The next day, we drove to Spain. And there was no border checkpoint, and hardly any signage. They simply tuned down Jimi Hendrix’s Hey Joe and said: “We’re in Spain now.” It was a small town that we went to, with a big, beautiful, domed church. We went to a cave that doubled as both a natural formation and a burial place for las brujas, women who were burned alive for being “witches.” It was gorgeous, enough to override any lingering creepiness that you’d think would come from such a place. That night they found out that I’d neglected to eat several quintessential French foods, like rillettes du canard, which basically a duck that’s been condensed into a can. It was surprisingly good.

The next day we went back to Spain, this time to a beach-town. We had tapas and wrote our names in the sand; Isabelle bought me so many snacks, drinks, and trinkets that I felt like I belonged to her. I told her as much, and she gladly said that she would be my maman, my ‘French mother.’ Apparently, I’m the daughter she never had. When we drove back to Bordeaux that same afternoon, we found that Leo’s father had returned from a business trip to Paris and had cooked dinner for us. Roasted chicken, foie gras, and a good Bordeaux wine. Leo said that he and his father had been planning the dinner for me for the past week, and that they wanted to make sure that I had the best that Bordeaux had to offer. I was so touched at how welcome they made me, and I was so glad to have met Leo at OU.

He showed me around Bordeaux for my last night and took me to the roof of one of the colleges at the University of Bordeaux—which I don’t think was strictly legal, but I got a lovely photo out of it anyway. Then I met some of his friends, and we went for drinks throughout the city for my last night. Even Leo’s friends were kind and inviting, and even though I didn’t understand all the French slang that passed between them, they would see my confusion and try to slow down, or sometimes switch to English all together. I had to field a few questions about Trump, which always sucks, but in the end, I was so happy to have gone.

The next morning, Leo and Isabelle took me to the airport to catch the series of flights that would take me to Rome to reunite with my friends before going to Athens. Isabelle told me to come back and see her before I returned to America, and I agreed to try. She kissed my cheeks and gave me a pain au chocolat—which is apparently known as a chocolatine in certain regions of France—and Leo handed me my bags. He waved and promised to tell me if he ever came back to the U.S., and I promised to meet him (if he wasn’t too far from wherever I end up, since flights in the States are not like Europe, where you can fly to a totally different country for the same price it takes to fly over three states.)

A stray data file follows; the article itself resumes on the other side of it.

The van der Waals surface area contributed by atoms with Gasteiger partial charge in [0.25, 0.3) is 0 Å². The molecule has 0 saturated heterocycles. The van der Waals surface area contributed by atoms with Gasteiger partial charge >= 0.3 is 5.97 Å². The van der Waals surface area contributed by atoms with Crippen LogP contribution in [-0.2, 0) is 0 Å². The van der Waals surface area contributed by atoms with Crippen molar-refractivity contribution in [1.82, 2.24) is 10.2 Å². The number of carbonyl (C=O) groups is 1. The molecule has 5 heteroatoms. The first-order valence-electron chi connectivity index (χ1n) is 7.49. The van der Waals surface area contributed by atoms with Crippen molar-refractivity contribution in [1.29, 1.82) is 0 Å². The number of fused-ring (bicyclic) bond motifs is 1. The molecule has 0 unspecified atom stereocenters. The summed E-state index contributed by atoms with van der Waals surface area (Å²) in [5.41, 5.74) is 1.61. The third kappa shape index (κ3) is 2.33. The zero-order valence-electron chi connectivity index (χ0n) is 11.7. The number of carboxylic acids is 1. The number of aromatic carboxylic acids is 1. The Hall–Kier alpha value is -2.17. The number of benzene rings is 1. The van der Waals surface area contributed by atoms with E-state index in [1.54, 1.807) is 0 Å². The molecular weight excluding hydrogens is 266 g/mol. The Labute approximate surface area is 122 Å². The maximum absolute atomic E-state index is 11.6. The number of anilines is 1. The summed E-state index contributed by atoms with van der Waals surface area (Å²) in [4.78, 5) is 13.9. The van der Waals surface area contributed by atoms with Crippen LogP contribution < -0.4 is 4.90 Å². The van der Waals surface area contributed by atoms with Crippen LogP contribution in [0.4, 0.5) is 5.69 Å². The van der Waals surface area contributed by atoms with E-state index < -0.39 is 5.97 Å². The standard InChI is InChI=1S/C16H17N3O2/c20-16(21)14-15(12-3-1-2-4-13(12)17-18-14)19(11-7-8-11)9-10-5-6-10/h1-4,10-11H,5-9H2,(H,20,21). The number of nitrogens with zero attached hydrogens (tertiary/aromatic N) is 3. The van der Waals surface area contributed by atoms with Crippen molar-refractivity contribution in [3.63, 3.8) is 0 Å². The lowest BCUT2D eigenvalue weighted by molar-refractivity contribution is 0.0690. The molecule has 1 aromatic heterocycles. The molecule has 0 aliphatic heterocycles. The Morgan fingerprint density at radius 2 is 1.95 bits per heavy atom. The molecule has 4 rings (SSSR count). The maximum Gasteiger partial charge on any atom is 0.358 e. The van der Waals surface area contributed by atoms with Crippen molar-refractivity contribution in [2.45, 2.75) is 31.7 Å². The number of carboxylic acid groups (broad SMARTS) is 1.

I hefted my duffel bag and headed off toward my next adventure.


Siena and Rome (6/25/18)

After a long and relaxing day yesterday, we woke up early today to leave behind Arezzo forever and head to Rome for our final days in Italy. The best thing, however, is that I and a couple of other people were selected to do the extended stay, helping at a kids camp in Arezzo, so I’ll be seeing Arezzo soon again. I am excited that I get the opportunity to stay a little longer and serve the kids. Our trip to Siena was about an hour and a half long and as soon as we got there, I fell in love. The city was so clean, the air was fresh, it wasn’t as crowded, and it was overall just a beautiful city. The only bad thing was that it was so sunny and beautiful at first, and then it started to rain so bad, so we couldn’t really enjoy the city as much. We also tried some really good pizza and sandwich places that was definitely worth the money.

The first place we explored was the Basilica Cateriniana Di San Domenico, and it was so amazing. Kirk talked about how Mary became this idol to many people through her path of Christ. Virgin Mary defied all the things that women were suppose to do and followed the path that Christ was leading her. She denied marrying a man and instead said she was married to Christ, she made herself look less than herself, starved herself, became a nun, and performed miracles through the works of Christ. She was an ambassador to speak for us through God. I learned that Roman Catholics pray to Christ and Virgin Mary, but venerate relics, which are evidences of a divine hero on earth. Way back when, Siena was losing a battle and the only hope the soldiers had was to pray to Virgin Mary, which brought them to victory. After that, Virgin Mary became the Queen of Heaven and of Siena and was worshiped greatly.